Wednesday, Apr 24, 2019
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Dormant account cash to go to treasury

Government yesterday introduced amendments to the Banks and Trust Companies Regulation Act and one to amend the Central Bank of The Bahamas Act to allow the money in dormant accounts held in banks to be transferred to the treasury.

According to the Central Bank of The Bahamas’ 2017 annual report, as of 2017 as much as $81 million sits in more than 41,000 dormant accounts, including $50 million in more than 7,000 U.S. dollar accounts alone.

According to Governor of the Central Bank John Rolle, these funds are currently managed by the Central Bank until the owners show up and claim them. “In some cases this never happens,” said Rolle.

The bills regarding dormant accounts were tabled in the House of Assembly yesterday.

And according to those bills, types of accounts that will be transferred to the treasury when dormant for a period of seven years or more include, deposit accounts, demand, savings, and fixed term; checking accounts; a bank draft, cashier check, certified check or money order; a traveller’s check; a credit balance on a credit card; a credit balance on a loan; collateral held on a loan, including cash and non-cash collateral; funds paid for shares or other interest in a licensee; a custody account of safety deposit box; a deposit account of precious metals and precious gemstones; “all securities listed in Part one of the First Schedule to the Securities Industry Act”; and “such other deposit account or other facility as the governor (of the Central Bank), may by notice, determine”.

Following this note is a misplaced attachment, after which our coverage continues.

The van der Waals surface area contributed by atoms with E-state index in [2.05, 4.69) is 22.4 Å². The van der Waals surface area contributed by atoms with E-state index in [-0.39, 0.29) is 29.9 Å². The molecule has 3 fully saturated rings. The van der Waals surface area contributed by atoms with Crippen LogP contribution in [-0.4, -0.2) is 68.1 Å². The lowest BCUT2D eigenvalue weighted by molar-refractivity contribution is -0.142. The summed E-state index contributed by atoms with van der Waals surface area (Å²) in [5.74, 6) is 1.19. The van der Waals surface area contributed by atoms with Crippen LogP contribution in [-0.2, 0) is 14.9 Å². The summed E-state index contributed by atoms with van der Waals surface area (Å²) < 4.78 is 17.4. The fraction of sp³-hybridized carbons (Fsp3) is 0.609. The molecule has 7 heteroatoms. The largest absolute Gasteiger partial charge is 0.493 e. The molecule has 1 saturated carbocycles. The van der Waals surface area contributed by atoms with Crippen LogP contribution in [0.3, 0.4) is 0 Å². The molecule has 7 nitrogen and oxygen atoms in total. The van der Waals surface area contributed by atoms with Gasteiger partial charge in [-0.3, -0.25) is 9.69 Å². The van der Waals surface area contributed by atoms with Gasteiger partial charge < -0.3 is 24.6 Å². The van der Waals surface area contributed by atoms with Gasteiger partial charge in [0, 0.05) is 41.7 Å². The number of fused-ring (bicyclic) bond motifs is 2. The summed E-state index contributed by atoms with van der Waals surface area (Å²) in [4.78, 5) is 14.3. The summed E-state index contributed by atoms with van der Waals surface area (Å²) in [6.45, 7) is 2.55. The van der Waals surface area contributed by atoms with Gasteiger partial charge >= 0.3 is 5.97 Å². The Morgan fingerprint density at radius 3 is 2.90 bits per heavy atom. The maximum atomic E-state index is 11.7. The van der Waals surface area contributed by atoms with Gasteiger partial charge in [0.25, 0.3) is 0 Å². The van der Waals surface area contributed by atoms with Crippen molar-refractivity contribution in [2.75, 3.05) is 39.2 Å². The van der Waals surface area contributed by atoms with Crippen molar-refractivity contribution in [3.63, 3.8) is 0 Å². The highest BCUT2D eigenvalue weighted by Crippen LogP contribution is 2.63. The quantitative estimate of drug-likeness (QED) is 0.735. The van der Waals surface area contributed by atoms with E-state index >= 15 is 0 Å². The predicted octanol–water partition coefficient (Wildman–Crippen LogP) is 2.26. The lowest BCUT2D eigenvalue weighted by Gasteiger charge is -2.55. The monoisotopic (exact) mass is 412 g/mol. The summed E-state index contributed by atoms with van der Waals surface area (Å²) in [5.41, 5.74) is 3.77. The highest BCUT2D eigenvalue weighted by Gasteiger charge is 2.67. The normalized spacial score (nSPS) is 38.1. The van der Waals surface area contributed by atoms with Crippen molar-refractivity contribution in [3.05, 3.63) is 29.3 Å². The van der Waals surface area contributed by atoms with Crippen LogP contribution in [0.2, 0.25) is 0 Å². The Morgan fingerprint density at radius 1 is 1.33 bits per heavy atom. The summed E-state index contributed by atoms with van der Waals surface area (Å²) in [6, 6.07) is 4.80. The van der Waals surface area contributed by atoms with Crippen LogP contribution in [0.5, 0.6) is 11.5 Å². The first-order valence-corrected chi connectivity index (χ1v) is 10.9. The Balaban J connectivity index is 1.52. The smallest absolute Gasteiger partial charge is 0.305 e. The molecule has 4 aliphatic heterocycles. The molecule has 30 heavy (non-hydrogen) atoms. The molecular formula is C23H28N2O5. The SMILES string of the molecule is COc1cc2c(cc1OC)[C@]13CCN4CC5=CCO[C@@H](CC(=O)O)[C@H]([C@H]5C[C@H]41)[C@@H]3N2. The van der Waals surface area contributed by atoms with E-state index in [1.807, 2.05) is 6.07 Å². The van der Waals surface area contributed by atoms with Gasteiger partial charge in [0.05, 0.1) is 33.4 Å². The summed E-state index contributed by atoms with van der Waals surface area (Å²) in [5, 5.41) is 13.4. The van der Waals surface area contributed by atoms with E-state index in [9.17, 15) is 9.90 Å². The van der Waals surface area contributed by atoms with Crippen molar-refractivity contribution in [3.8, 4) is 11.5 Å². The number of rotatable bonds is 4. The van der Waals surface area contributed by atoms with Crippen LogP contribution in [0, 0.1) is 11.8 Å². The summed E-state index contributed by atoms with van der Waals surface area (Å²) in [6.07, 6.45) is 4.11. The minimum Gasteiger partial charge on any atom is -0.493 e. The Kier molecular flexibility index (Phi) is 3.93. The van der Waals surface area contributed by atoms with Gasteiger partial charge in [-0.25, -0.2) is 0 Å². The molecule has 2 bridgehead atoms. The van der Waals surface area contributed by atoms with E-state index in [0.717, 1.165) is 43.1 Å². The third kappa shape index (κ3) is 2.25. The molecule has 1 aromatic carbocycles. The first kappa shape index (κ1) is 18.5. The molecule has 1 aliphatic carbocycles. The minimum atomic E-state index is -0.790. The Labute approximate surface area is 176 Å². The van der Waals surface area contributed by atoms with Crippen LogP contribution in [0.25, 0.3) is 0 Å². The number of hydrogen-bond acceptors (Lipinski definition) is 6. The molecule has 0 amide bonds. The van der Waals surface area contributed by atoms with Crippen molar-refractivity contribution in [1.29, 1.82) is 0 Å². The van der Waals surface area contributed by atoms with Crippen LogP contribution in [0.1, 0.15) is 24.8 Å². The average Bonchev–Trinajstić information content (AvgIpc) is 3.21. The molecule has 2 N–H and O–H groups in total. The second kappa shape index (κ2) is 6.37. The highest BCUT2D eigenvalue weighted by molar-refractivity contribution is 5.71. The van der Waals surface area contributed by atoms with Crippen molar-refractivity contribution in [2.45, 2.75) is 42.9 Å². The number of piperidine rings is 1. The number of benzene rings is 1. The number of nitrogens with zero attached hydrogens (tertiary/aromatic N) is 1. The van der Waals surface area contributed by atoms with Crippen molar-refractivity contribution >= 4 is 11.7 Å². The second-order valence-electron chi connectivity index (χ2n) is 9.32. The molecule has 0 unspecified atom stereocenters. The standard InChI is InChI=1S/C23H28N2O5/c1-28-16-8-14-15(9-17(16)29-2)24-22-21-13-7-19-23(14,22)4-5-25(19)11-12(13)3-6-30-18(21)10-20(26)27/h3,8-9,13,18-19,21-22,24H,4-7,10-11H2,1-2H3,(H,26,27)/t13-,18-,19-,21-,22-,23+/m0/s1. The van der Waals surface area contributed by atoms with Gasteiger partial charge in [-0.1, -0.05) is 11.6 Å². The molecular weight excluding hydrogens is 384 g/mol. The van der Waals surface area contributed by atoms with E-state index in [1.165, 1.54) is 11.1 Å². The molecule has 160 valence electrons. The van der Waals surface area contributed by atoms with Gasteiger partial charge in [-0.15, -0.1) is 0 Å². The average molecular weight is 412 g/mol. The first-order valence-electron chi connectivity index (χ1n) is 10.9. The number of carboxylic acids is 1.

According to the Banks and Trust Companies amendment a dormant account will mean the customer has not initiated a transaction for a period of seven years.

When that seven years has arrived, according to the Banks and Trust Companies amendment, the account holding bank must pay to the Central Bank “an amount equal to and in the same currency denomination as the amount owing by the bank in respect of the dormant account, including cash from a dormant safety deposit box, or liquidate a dormant account, including a safety deposit box, containing precious metals, precious gemstones or securities and after deducting the reasonable costs incurred in connection with the liquidation of the account”, and pay the balance of the proceeds to of the liquidated goods to the Central bank.

The Banks and Trust Companies amendment bill also requires the bank to retain the records of the dormant account for 15 years after the proceeds of that account are turned over to the Central Bank. It also removes from liability regarding the transfer of those funds to the Central Bank, the account holding bank, registrar or transfer agent and “any other person acting for or on behalf of the bank”. When it comes to securities, the amendment calls for records to be held for 17 years.

Chester Robards

Senior Business Reporter at The Nassau Guardian
Chester Robards rejoined The Nassau Guardian in November 2017 as a senior business reporter. He has covered myriad topics and events for The Nassau Guardian.
Education: Florida International University, BS in Journalism

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